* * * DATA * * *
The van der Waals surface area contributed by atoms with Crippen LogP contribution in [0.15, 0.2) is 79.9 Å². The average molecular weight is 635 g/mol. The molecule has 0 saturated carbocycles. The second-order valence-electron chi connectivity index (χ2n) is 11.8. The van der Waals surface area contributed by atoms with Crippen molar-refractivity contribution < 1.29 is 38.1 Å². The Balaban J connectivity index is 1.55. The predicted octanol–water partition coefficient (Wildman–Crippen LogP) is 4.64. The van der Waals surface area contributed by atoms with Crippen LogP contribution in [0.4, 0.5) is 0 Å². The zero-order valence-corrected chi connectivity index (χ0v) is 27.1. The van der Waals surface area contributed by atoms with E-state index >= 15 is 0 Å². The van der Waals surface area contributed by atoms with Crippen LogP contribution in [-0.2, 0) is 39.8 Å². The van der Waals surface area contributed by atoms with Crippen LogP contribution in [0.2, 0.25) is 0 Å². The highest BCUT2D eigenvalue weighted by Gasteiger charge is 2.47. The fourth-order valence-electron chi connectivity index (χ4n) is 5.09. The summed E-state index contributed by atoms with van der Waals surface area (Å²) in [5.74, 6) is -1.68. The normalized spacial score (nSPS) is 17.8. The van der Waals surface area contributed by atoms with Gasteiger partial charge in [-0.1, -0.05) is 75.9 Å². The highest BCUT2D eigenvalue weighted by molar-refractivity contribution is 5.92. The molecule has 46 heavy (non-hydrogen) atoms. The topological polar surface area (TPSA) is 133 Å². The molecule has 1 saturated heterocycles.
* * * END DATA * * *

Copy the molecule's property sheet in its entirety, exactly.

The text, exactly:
The van der Waals surface area contributed by atoms with Crippen LogP contribution in [0.15, 0.2) is 79.9 Å². The average molecular weight is 635 g/mol. The molecule has 0 saturated carbocycles. The second-order valence-electron chi connectivity index (χ2n) is 11.8. The van der Waals surface area contributed by atoms with Crippen molar-refractivity contribution < 1.29 is 38.1 Å². The Balaban J connectivity index is 1.55. The predicted octanol–water partition coefficient (Wildman–Crippen LogP) is 4.64. The van der Waals surface area contributed by atoms with Crippen LogP contribution in [0.4, 0.5) is 0 Å². The zero-order valence-corrected chi connectivity index (χ0v) is 27.1. The van der Waals surface area contributed by atoms with E-state index >= 15 is 0 Å². The van der Waals surface area contributed by atoms with Crippen LogP contribution in [-0.2, 0) is 39.8 Å². The van der Waals surface area contributed by atoms with Crippen LogP contribution in [0.2, 0.25) is 0 Å². The highest BCUT2D eigenvalue weighted by Gasteiger charge is 2.47. The fourth-order valence-electron chi connectivity index (χ4n) is 5.09. The summed E-state index contributed by atoms with van der Waals surface area (Å²) in [5.74, 6) is -1.68. The normalized spacial score (nSPS) is 17.8. The van der Waals surface area contributed by atoms with Gasteiger partial charge in [-0.1, -0.05) is 75.9 Å². The highest BCUT2D eigenvalue weighted by molar-refractivity contribution is 5.92. The molecule has 46 heavy (non-hydrogen) atoms. The topological polar surface area (TPSA) is 133 Å². The molecule has 1 saturated heterocycles.